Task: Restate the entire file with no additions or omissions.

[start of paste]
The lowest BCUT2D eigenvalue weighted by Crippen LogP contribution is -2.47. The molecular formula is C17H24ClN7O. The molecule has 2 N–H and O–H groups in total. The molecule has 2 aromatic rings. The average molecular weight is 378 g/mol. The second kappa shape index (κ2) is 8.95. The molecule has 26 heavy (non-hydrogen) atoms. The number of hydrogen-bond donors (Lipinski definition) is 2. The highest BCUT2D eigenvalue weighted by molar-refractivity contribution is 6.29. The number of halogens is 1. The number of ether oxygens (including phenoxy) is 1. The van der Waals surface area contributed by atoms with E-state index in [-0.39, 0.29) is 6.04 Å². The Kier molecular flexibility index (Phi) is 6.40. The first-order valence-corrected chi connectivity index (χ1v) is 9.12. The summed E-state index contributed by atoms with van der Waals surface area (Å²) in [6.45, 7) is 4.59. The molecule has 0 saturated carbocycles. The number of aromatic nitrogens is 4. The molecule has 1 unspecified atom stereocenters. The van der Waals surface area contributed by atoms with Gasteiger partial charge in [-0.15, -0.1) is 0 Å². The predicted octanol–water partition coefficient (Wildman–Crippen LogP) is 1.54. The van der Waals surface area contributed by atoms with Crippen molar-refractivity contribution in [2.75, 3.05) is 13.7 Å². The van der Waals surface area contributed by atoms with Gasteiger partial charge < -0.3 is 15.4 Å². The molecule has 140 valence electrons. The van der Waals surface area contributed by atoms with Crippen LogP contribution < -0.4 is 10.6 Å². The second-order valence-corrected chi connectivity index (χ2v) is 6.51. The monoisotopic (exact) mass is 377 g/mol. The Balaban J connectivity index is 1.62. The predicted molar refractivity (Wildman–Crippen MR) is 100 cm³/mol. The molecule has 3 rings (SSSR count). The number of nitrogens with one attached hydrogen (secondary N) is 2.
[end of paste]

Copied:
The lowest BCUT2D eigenvalue weighted by Crippen LogP contribution is -2.47. The molecular formula is C17H24ClN7O. The molecule has 2 N–H and O–H groups in total. The molecule has 2 aromatic rings. The average molecular weight is 378 g/mol. The second kappa shape index (κ2) is 8.95. The molecule has 26 heavy (non-hydrogen) atoms. The number of hydrogen-bond donors (Lipinski definition) is 2. The highest BCUT2D eigenvalue weighted by molar-refractivity contribution is 6.29. The number of halogens is 1. The number of ether oxygens (including phenoxy) is 1. The van der Waals surface area contributed by atoms with E-state index in [-0.39, 0.29) is 6.04 Å². The Kier molecular flexibility index (Phi) is 6.40. The first-order valence-corrected chi connectivity index (χ1v) is 9.12. The summed E-state index contributed by atoms with van der Waals surface area (Å²) in [6.45, 7) is 4.59. The molecule has 0 saturated carbocycles. The number of aromatic nitrogens is 4. The molecule has 1 unspecified atom stereocenters. The van der Waals surface area contributed by atoms with Gasteiger partial charge in [-0.15, -0.1) is 0 Å². The predicted octanol–water partition coefficient (Wildman–Crippen LogP) is 1.54. The van der Waals surface area contributed by atoms with Crippen molar-refractivity contribution in [2.75, 3.05) is 13.7 Å². The van der Waals surface area contributed by atoms with Gasteiger partial charge < -0.3 is 15.4 Å². The molecule has 140 valence electrons. The van der Waals surface area contributed by atoms with Crippen LogP contribution < -0.4 is 10.6 Å². The second-order valence-corrected chi connectivity index (χ2v) is 6.51. The monoisotopic (exact) mass is 377 g/mol. The Balaban J connectivity index is 1.62. The predicted molar refractivity (Wildman–Crippen MR) is 100 cm³/mol. The molecule has 3 rings (SSSR count). The number of nitrogens with one attached hydrogen (secondary N) is 2.